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Vacancy declared on Cokato council

October 15, 2007

Jan Severson is moving out of town; she will serve her term until end of year

By Lynda Jensen
Editor

With regrets, the Cokato City Council accepted the resignation of Jan Severson because she plans to relocate outside of city limits.

She will serve through Dec. 31, and from there the council will appoint her successor for a one-year term. The seat will then be added to the 2008 ballot.

Severson’s service was noted, along with her lengthy service on planning and zoning.

The council is looking to fill the position. Those interested should stop at city hall and pick up an application.

It was noted that if there is a deadlock with the remaining four members over a candidate, the mayor will make the appointment.

Looking for a new fire hall

The council also talked about different locations for a future fire hall because the old fire barn is too small.

Currently, there are four potential locations around town, with the main location of interest being the former old John Deere dealership in town (the empty lot and old building across the street from Lyle and Jan Severson’s house on Seventh St.).

The city signed a non-binding letter of intent for the old John Deere dealership. It was not signed by the current owners yet.

Two of the four locations, the city has first right for refusal if either property goes up for sale.

Ken Bakke of the fire department, who also is the head of public works, suggested the city ask residents if anyone is interested in offering their property for a new fire hall.

Corn Carnival went well, but some bills popped up

The council heard a report about the Corn Carnival from Dorene Erickson.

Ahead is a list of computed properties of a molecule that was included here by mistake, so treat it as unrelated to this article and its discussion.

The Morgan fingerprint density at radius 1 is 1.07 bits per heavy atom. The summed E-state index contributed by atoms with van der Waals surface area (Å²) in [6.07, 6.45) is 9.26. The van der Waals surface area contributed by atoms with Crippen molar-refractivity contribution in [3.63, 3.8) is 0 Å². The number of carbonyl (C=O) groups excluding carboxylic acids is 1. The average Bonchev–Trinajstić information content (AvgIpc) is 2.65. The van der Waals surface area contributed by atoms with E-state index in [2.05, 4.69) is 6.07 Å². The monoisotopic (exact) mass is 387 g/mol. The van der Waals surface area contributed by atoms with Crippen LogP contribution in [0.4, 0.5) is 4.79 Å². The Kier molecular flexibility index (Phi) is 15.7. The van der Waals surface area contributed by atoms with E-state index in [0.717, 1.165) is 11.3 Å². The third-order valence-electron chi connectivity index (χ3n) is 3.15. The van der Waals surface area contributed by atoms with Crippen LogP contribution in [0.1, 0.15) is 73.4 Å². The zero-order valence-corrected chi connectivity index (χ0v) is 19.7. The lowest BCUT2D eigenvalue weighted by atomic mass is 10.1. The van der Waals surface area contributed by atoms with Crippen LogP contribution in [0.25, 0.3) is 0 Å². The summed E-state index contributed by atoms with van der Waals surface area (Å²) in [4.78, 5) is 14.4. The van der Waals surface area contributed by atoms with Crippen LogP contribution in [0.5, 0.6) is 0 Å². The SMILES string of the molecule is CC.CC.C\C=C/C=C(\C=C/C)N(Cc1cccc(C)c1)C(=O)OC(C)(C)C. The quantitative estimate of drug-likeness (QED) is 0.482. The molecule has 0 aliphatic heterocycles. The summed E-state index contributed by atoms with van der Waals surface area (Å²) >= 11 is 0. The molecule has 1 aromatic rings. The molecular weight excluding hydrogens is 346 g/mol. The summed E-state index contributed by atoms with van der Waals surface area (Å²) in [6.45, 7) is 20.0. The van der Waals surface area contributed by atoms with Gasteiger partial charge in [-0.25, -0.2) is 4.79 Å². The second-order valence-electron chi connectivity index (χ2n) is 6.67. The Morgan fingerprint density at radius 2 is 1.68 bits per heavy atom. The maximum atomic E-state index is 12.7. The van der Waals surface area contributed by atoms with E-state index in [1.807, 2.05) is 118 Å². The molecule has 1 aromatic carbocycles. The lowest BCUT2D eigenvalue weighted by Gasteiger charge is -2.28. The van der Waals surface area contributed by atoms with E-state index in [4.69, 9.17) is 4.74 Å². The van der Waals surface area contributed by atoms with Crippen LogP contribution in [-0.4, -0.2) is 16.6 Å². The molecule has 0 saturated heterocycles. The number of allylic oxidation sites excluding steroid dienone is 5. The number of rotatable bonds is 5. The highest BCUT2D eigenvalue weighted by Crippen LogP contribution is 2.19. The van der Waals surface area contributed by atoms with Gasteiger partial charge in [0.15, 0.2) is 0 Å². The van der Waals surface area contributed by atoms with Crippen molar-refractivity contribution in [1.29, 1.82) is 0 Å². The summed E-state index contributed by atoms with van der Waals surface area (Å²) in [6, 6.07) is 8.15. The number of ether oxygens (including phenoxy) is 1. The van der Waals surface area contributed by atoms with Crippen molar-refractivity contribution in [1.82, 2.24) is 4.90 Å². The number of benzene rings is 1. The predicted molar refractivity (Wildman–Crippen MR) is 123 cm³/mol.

“We sold 4,800 buttons,” she said, which brought in some revenue. They have sold as many as 5,100 and as few as 4,400.

“We don’t have extra money,” she cautioned, naming a number of expenses that took place:

• the information booth stand required repair, which was done by the public works employees. In previous years, they did a fine job, and even installed carpeted.

• the bingo tent accidentally came down and then was put up by the Lions again. It got ripped, and was then repaired by Billy Carlen, who took it to a placemade available by Art Hagen for quick repair.

The tent is old, but in good shape for the number of years that it has been used, she noted.

Erickson noted that many Cokato residents and businesses won in the Corn Carnival drawings. “It was fun to deliver checks to block after block (of people and businesses) in Cokato,” she said.

• the boiler to cook corn was switched from high to low pressure steam, which was an expensive transition, but will save money in the long run.

In addition, Erickson noted that volunteers are not showing up like they used to husk corn, and there is a concern that it might not get done. Next year, the Village Ranch has offered to husk corn (this will be done at the Village Ranch).

The committee would like to buy a husker for future husking duties.

ATV ordinance discussed

The council discussed the first version of an ordinance for ATVs, restricting the movement of ATV traffic in city limits.